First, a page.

Instead of Carly and Holly, maybe Molly? Like Tessa, it originates as a nickname but has 'gone independent'.
For a boy, maybe Rhys or Reese? It has the lightly-surname-y feel I get from both Quinn and Grant. (Of course, the usage of the Old English given name Grante/Grente was so long ago that memory of it is only preserved in a few English placenames, but everything old is -- eventually -- new again...)
You can also play around with the Name Matchmaker on this site. Put in some of your existing or not-quite-right names, and see if it suggests anything that catches your interest.
There are definitely name pockets, but by their very nature they're hard to document properly -- they're so local that if you try to be complete, you come up against privacy concerns. I also think they're nothing new; what's new is their importance in determining one's name experience. When nothing really qualifies any more as statistically "popular" (http://www.babynamewizard.com/archives/2017/8/think-you-know-some-popular-baby-names-think-again), it becomes irrelevant how many other parents in the state or country chose a name, because that doesn't reflect how many of the name's bearers you actually encounter. (Statistics is like that: it's true in the big picture, but doesn't describe the details very well unless it's a very homogeneous distribution -- which names nowadays are emphatically not.)
There's a saying in genealogy: birds of a feather flock together. I think it applies to naming: people with similar backgrounds tend to have similar tastes in names. They grew up reading the same books and watching the same TV shows and movies, so they have similar associations with names, and they absorbed similar attitudes about them from their parents and neighbors. (Yes, it's a self-perpetuating cycle.) People with similar backgrounds also tend to end up as neighbors: they have similar education levels, and thus similar employment and pay, are attracted to the same sorts of houses and neighborhoods (attitudes absorbed from their childhood communities, again), and their children therefore attend the same schools and go to the same parks and swim lessons and soccer games.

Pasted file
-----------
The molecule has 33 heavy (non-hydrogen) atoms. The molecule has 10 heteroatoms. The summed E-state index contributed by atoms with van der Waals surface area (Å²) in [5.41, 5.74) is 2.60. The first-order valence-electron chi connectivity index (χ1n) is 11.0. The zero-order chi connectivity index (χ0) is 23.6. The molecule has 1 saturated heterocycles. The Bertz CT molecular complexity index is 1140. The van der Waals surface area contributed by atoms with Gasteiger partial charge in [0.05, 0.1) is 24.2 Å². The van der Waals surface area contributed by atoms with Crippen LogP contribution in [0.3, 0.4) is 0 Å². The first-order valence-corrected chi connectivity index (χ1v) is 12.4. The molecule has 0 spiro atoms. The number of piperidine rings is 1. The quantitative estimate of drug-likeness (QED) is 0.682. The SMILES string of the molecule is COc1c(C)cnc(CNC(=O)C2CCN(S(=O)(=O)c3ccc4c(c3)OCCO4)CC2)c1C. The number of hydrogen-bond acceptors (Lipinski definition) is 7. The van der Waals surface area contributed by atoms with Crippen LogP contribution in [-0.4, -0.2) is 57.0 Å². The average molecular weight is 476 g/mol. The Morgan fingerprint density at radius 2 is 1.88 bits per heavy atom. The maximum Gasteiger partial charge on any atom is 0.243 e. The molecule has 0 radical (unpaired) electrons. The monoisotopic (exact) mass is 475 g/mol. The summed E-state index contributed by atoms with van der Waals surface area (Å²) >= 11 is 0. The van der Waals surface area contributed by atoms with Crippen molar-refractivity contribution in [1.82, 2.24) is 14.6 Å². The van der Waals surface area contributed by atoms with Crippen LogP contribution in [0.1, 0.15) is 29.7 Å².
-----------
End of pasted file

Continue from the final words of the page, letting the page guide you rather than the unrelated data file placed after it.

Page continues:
On the other hand, there are also various forms of perceptional bias at play. You notice three Leos, so you start paying attention to Leo-names and L-names, so of course you soon have a list of a dozen kids with these names. If you had a full list of all the kids in your neighborhood, and could compare it to a full list of children's names in your city/state/country, chances are that the various letters of the alphabet would occur with about the same frequency in the two lists. You'd probably find that yes, L is a popular initial and a pretty common letter in general, but so is, say, S. (I don't know what initials are currently common. Laura Wattenberg did some statistics on this at some point, but I can't find it.) This doesn't contradict your experience that there are a lot of L-names, but shows that that's only part of the picture.